Peak(s):  Pyramid Peak  -  14,029 feet
Date Posted:  04/08/2017
Date Climbed:   03/04/2017
Author:  montoyaman
 A Second Chance on Pyramid   

A Second Chance on Pyramid

Time grows some mountains in the mind, if not in reality. Pyramid Peak is one of those mountains for me. A few years ago, when I started tempting the Colorado high peaks, Pyramid and surrounding loose climbs of Aspen naturally came under my radar. Life in the mountains made me bolder; in time, I walked the knife-edge of Capitol, and soloed the Maroon Bells Traverse. I loved the rugged beauty of the Elks. The splashes of green, brown, red, grey, and white, were unlike any other range I had yet experienced. But I had only seen their faces in summer; and I wondered how the snow would glitter on their terraced features. That's when I read about the dangers of Pyramid Peak, and I was naturally called. It would be a test of my winter skills, a chance to see the white Elks, and an opportunity to grow.

After climbing Long's via the trough a few weeks prior, and having felt confident in my mixed and ice climbing ability from the winter season, I believed that the Pyramid was within grasp. Unable to rope any of my fellow climbing partners into the task, I decided that I would attempt the peak solo. The vast majority of 14ers I have climbed have been solo, involving moderate 5th class terrain when possible; however, I am considerably less experienced in avalanche awareness and safety. Earlier in the winter I bailed on a solo attempt of Mt. Shasta's Caseval Ridge because I believed the snow to be sufficiently instable. Given that I could detect signs of danger, I believed that I would make the right call and return home. By no means did I have a death wish, I simply could not ignore the call to try.

On March 4th, I made the long drive to Aspen from Arvada. I remember the usual fear that I felt before a climb. It gripped me for the majority of the drive, and even prompted me to text my father, confiding in him my concerns. He naturally asked why. I realized at that moment that my fear was not of death, but it was of pain. I was afraid of the loneliness, the cold, the altitude, and the wind. Little did I know, I was about to get a lot more than I bargained for.

Snapshot of Pyramid on the road

Note: I was able to recover the climbing photos from my phone, as only the screen was destroyed in the fall.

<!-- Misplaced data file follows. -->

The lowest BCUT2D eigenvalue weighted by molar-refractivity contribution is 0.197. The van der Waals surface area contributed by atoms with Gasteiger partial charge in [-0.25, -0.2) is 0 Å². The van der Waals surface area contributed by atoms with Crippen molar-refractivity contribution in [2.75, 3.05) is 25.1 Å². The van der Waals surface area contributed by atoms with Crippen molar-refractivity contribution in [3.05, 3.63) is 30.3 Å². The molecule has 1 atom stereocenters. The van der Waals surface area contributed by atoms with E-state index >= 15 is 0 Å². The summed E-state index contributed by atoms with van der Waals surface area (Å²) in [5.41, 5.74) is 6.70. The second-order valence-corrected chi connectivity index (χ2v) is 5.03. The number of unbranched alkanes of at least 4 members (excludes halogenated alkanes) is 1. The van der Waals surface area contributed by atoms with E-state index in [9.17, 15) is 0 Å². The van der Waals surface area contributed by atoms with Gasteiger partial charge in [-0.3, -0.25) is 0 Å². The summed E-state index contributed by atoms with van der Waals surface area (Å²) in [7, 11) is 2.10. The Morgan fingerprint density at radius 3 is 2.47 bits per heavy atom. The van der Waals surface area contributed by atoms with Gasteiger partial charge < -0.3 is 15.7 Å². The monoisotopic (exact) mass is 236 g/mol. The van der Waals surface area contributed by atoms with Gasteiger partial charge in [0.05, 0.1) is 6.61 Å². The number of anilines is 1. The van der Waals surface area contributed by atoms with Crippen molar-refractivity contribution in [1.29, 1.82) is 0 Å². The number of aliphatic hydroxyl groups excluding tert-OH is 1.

DAY 1 - 3/4/17

I started up the winter trailhead in the afternoon. The sun was beating down; there wasn't a cloud in the sky. I felt pretty silly wearing long johns with my ski pants, but tried to compensate by shedding all but my base upper. My plan was to skin up to Crater Lake, where I would dig a snow cave in preparation for an alpine start on Pyramid Peak.

There was heavy traffic on the road that day, snowmobiles, bikers, skiers, and hikers alike. I can't say that it was particularly enjoyable, as I sweat bullets and developed numerous hotspots in my ski boots. I'm a stubborn hiker though, and I didn't treat them until arriving at the summer trailhead where I found that a few nasty blisters were well under way. A quick patch, and I was out again, not wanting to get to my destination after the sun went down.

Enjoying being off the road and on trail

I followed ski tracks past Maroon Lake, and across Crater. The wind had picked up since the summer trailhead, and dusk was falling fast. But even in my haste, the views were breathtaking. The Bells were dripping with snow, frosting their steep faces like icing on a red velvet cake. With the lamplight of the sun in the background, I was fully taken in. And Pyramid stood to my left. It's triangular north face had dominating the views driving in, and as I walked finally the west had revealed itself to me. The west ridge blazed in the last rays of the sun. I imagined myself there, clinging to the rocks and digging my way through the snow. It filled me with fear, and a burning joy.